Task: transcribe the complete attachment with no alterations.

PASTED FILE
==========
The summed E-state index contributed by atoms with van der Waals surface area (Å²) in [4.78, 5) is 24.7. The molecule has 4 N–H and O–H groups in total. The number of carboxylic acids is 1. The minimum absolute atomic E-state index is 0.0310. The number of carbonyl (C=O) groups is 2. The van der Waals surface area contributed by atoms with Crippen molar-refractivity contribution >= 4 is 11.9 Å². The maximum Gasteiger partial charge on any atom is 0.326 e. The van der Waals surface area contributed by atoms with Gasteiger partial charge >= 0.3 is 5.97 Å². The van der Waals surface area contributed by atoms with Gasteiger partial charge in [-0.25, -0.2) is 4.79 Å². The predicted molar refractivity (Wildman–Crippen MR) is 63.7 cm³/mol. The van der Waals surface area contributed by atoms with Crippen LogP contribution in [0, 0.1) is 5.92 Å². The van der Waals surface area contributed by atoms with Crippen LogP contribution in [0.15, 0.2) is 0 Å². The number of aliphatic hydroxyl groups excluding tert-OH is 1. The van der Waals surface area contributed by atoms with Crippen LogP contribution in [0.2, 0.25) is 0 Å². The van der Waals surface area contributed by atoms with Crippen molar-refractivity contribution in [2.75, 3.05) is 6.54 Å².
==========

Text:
The summed E-state index contributed by atoms with van der Waals surface area (Å²) in [4.78, 5) is 24.7. The molecule has 4 N–H and O–H groups in total. The number of carboxylic acids is 1. The minimum absolute atomic E-state index is 0.0310. The number of carbonyl (C=O) groups is 2. The van der Waals surface area contributed by atoms with Crippen molar-refractivity contribution >= 4 is 11.9 Å². The maximum Gasteiger partial charge on any atom is 0.326 e. The van der Waals surface area contributed by atoms with Gasteiger partial charge >= 0.3 is 5.97 Å². The van der Waals surface area contributed by atoms with Gasteiger partial charge in [-0.25, -0.2) is 4.79 Å². The predicted molar refractivity (Wildman–Crippen MR) is 63.7 cm³/mol. The van der Waals surface area contributed by atoms with Crippen LogP contribution in [0, 0.1) is 5.92 Å². The van der Waals surface area contributed by atoms with Crippen LogP contribution in [0.15, 0.2) is 0 Å². The number of aliphatic hydroxyl groups excluding tert-OH is 1. The van der Waals surface area contributed by atoms with Crippen LogP contribution in [0.2, 0.25) is 0 Å². The van der Waals surface area contributed by atoms with Crippen molar-refractivity contribution in [2.75, 3.05) is 6.54 Å².